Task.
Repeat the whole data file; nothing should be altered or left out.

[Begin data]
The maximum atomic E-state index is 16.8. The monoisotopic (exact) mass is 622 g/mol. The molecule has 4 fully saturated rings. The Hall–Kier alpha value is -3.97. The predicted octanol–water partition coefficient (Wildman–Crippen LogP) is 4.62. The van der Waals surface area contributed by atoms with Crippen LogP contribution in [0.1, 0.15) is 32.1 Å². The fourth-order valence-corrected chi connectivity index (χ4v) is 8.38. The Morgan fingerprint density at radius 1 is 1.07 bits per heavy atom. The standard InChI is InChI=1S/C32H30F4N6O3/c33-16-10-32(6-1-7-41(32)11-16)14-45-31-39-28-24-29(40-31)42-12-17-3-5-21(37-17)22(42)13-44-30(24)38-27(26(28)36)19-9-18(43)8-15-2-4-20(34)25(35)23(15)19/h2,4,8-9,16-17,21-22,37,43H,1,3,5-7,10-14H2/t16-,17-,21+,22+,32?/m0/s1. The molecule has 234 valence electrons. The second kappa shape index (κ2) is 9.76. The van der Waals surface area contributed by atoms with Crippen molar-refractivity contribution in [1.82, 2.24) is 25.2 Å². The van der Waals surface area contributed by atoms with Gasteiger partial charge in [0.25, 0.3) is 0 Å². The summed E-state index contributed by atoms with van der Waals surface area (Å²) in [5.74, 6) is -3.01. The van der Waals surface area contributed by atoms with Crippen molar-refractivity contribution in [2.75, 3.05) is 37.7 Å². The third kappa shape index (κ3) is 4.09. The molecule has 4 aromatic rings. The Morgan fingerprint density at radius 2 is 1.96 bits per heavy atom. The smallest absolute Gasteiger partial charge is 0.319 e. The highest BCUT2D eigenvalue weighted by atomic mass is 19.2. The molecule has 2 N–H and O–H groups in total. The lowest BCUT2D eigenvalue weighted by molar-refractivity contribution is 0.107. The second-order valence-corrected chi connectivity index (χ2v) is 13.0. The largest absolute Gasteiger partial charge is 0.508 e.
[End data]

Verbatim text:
The maximum atomic E-state index is 16.8. The monoisotopic (exact) mass is 622 g/mol. The molecule has 4 fully saturated rings. The Hall–Kier alpha value is -3.97. The predicted octanol–water partition coefficient (Wildman–Crippen LogP) is 4.62. The van der Waals surface area contributed by atoms with Crippen LogP contribution in [0.1, 0.15) is 32.1 Å². The fourth-order valence-corrected chi connectivity index (χ4v) is 8.38. The Morgan fingerprint density at radius 1 is 1.07 bits per heavy atom. The standard InChI is InChI=1S/C32H30F4N6O3/c33-16-10-32(6-1-7-41(32)11-16)14-45-31-39-28-24-29(40-31)42-12-17-3-5-21(37-17)22(42)13-44-30(24)38-27(26(28)36)19-9-18(43)8-15-2-4-20(34)25(35)23(15)19/h2,4,8-9,16-17,21-22,37,43H,1,3,5-7,10-14H2/t16-,17-,21+,22+,32?/m0/s1. The molecule has 234 valence electrons. The second kappa shape index (κ2) is 9.76. The van der Waals surface area contributed by atoms with Crippen molar-refractivity contribution in [1.82, 2.24) is 25.2 Å². The van der Waals surface area contributed by atoms with Gasteiger partial charge in [0.25, 0.3) is 0 Å². The summed E-state index contributed by atoms with van der Waals surface area (Å²) in [5.74, 6) is -3.01. The van der Waals surface area contributed by atoms with Crippen molar-refractivity contribution in [2.75, 3.05) is 37.7 Å². The third kappa shape index (κ3) is 4.09. The molecule has 4 aromatic rings. The Morgan fingerprint density at radius 2 is 1.96 bits per heavy atom. The smallest absolute Gasteiger partial charge is 0.319 e. The highest BCUT2D eigenvalue weighted by atomic mass is 19.2. The molecule has 2 N–H and O–H groups in total. The lowest BCUT2D eigenvalue weighted by molar-refractivity contribution is 0.107. The second-order valence-corrected chi connectivity index (χ2v) is 13.0. The largest absolute Gasteiger partial charge is 0.508 e.